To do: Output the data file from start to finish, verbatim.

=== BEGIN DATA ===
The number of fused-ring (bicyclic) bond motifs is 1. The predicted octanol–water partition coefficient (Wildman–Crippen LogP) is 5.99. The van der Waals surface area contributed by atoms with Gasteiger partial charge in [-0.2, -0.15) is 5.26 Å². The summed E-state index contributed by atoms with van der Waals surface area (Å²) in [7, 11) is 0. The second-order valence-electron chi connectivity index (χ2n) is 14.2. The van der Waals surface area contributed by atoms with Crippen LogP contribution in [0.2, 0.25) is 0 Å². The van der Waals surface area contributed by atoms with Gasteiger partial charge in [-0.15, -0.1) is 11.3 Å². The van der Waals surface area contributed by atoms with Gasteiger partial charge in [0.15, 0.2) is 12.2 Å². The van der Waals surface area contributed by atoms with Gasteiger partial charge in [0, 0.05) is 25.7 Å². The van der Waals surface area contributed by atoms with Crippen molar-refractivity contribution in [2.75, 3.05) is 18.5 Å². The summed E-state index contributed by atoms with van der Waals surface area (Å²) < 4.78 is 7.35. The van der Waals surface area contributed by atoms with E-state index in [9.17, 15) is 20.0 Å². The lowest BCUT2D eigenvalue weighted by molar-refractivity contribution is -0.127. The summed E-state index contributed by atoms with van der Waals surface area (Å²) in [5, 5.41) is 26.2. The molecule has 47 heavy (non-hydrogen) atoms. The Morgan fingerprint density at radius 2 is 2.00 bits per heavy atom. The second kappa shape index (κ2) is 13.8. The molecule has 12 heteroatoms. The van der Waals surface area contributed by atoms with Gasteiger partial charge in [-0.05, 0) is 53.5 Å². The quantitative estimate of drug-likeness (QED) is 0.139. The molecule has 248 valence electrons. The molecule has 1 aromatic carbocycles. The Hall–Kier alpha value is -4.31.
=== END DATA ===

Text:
The number of fused-ring (bicyclic) bond motifs is 1. The predicted octanol–water partition coefficient (Wildman–Crippen LogP) is 5.99. The van der Waals surface area contributed by atoms with Gasteiger partial charge in [-0.2, -0.15) is 5.26 Å². The summed E-state index contributed by atoms with van der Waals surface area (Å²) in [7, 11) is 0. The second-order valence-electron chi connectivity index (χ2n) is 14.2. The van der Waals surface area contributed by atoms with Crippen LogP contribution in [0.2, 0.25) is 0 Å². The van der Waals surface area contributed by atoms with Gasteiger partial charge in [-0.15, -0.1) is 11.3 Å². The van der Waals surface area contributed by atoms with Gasteiger partial charge in [0.15, 0.2) is 12.2 Å². The van der Waals surface area contributed by atoms with Gasteiger partial charge in [0, 0.05) is 25.7 Å². The van der Waals surface area contributed by atoms with Crippen molar-refractivity contribution in [2.75, 3.05) is 18.5 Å². The summed E-state index contributed by atoms with van der Waals surface area (Å²) < 4.78 is 7.35. The van der Waals surface area contributed by atoms with E-state index in [9.17, 15) is 20.0 Å². The lowest BCUT2D eigenvalue weighted by molar-refractivity contribution is -0.127. The summed E-state index contributed by atoms with van der Waals surface area (Å²) in [5, 5.41) is 26.2. The molecule has 47 heavy (non-hydrogen) atoms. The Morgan fingerprint density at radius 2 is 2.00 bits per heavy atom. The second kappa shape index (κ2) is 13.8. The molecule has 12 heteroatoms. The van der Waals surface area contributed by atoms with Gasteiger partial charge in [-0.05, 0) is 53.5 Å². The quantitative estimate of drug-likeness (QED) is 0.139. The molecule has 248 valence electrons. The molecule has 1 aromatic carbocycles. The Hall–Kier alpha value is -4.31.